A sprawling social novel in the tradition of Charles Dickens and Thomas Hardy, The Cider House Rules is the story of a doctor who considers it his life’s mission to provide women with safe abortions and the story of an orphaned boy who becomes the doctor’s spiritual son. Along the way, author John Irving touches on issues of sexuality, drug addiction, women’s rights, domestic violence, race, and class.
Like Dickens’s David Copperfield, Irving’s character Homer Wells is an orphan struggling to find his place in the world. For Homer, this place turns out to be the place he can be “of use.” He grows up in St. Cloud’s, a remote Maine orphanage where a woman facing an unplanned pregnancy can get a safe abortion, if she chooses, or can give birth knowing that her child will be raised in the orphanage until adopted. Even though Homer has been adopted several times, he always returns to St. Cloud’s; the orphanage seems to be his true home.
The Cider House Rules, Irving’s sixth novel, is considered one of his most celebrated and also one of his most controversial works. It attained the number one spot on The New York Times best-seller list, was widely reviewed, inspired a play and an Academy Award-winning 1999 motion picture, and has remained in print since its first publication in 1985. While some critics praise the book for its complex plot and Dickensian scope, others find it excessively long and believe that the difficult topic of abortion is oversimplified.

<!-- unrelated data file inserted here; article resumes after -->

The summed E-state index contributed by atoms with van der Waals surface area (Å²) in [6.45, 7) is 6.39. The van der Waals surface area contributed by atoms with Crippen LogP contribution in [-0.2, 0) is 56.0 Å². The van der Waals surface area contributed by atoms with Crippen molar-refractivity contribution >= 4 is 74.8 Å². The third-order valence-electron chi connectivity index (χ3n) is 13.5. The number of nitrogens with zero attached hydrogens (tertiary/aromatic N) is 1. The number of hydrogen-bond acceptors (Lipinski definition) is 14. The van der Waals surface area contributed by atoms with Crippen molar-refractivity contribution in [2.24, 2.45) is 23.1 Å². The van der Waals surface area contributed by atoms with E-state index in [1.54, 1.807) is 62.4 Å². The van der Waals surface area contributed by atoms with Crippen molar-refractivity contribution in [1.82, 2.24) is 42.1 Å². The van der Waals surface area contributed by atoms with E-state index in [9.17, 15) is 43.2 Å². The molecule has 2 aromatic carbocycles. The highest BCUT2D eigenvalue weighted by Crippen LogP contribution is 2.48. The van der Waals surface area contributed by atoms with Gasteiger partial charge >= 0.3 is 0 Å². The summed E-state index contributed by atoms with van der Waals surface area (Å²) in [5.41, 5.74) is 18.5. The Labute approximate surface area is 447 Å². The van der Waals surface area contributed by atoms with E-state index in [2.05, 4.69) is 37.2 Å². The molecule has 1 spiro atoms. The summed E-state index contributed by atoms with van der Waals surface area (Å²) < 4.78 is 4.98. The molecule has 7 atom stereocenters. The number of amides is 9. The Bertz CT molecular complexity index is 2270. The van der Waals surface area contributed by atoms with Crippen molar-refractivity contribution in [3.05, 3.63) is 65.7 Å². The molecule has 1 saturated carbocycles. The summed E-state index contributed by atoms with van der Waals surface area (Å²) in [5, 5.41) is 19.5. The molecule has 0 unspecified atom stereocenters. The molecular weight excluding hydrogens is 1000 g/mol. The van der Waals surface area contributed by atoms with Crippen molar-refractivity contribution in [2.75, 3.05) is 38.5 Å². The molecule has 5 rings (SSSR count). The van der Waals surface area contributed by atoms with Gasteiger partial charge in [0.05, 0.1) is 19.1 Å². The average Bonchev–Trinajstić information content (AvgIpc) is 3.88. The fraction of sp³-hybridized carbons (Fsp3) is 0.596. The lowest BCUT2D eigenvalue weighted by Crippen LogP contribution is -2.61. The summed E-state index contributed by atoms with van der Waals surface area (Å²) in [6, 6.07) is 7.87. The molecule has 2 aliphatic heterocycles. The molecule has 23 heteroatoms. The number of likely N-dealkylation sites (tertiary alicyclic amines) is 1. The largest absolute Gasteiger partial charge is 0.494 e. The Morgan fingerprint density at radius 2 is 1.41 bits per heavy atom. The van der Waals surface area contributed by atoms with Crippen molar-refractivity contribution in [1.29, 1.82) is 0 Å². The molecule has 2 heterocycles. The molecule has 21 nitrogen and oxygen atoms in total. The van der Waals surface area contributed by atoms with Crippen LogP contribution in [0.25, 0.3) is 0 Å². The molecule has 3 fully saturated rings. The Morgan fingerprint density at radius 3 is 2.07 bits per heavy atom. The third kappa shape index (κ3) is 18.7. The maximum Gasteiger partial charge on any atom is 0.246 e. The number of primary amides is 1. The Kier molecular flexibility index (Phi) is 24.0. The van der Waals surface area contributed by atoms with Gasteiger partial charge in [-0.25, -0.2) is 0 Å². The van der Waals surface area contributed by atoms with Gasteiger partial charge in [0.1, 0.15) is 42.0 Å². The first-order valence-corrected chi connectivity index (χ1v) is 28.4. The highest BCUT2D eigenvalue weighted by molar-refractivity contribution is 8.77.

At a time when many writers had been looking inward and focusing on experiments with narrative and prose style, Irving deliberately modeled his work after the nineteenth century novels of his own favorite writer, Dickens, who wrote of society and its ills. Irving borrows some Dickensian narrative techniques, such as a broad cast of characters and a complicated plot that sometimes relies on coincidence; he even uses one of Dickens’s signature topics, orphans. In another nod to his favorite author, Irving has Dr. Wilbur Larch and Homer read Dickens’s David Copperfield (1849-1850, serial; 1850, book) to the orphans as a bedtime story.
Irving, like Dickens, is critical of the rich, particularly those who ignore or dismiss the troubles of the poor. He also is critical of people who see life in terms of moral absolutes. In an early scene in the novel, a hospital colleague questions Larch about the note that reads “shit or get off the pot” that is found pinned to Mrs. Eames’s dying daughter’s dress. Larch says that the daughter is angry at him because he had refused to give her an abortion; the colleague self-righteously congratulates Larch for his stance. As he watches the young woman die from her botched abortion, Larch wonders why his refusal is considered a good thing. From that moment on, he offers women what they want—an orphan or an abortion—and refuses to judge others for their choices.
A sense of moral complexity, even ambiguity, underlies The Cider House Rules. The characters are multidimensional, and almost...
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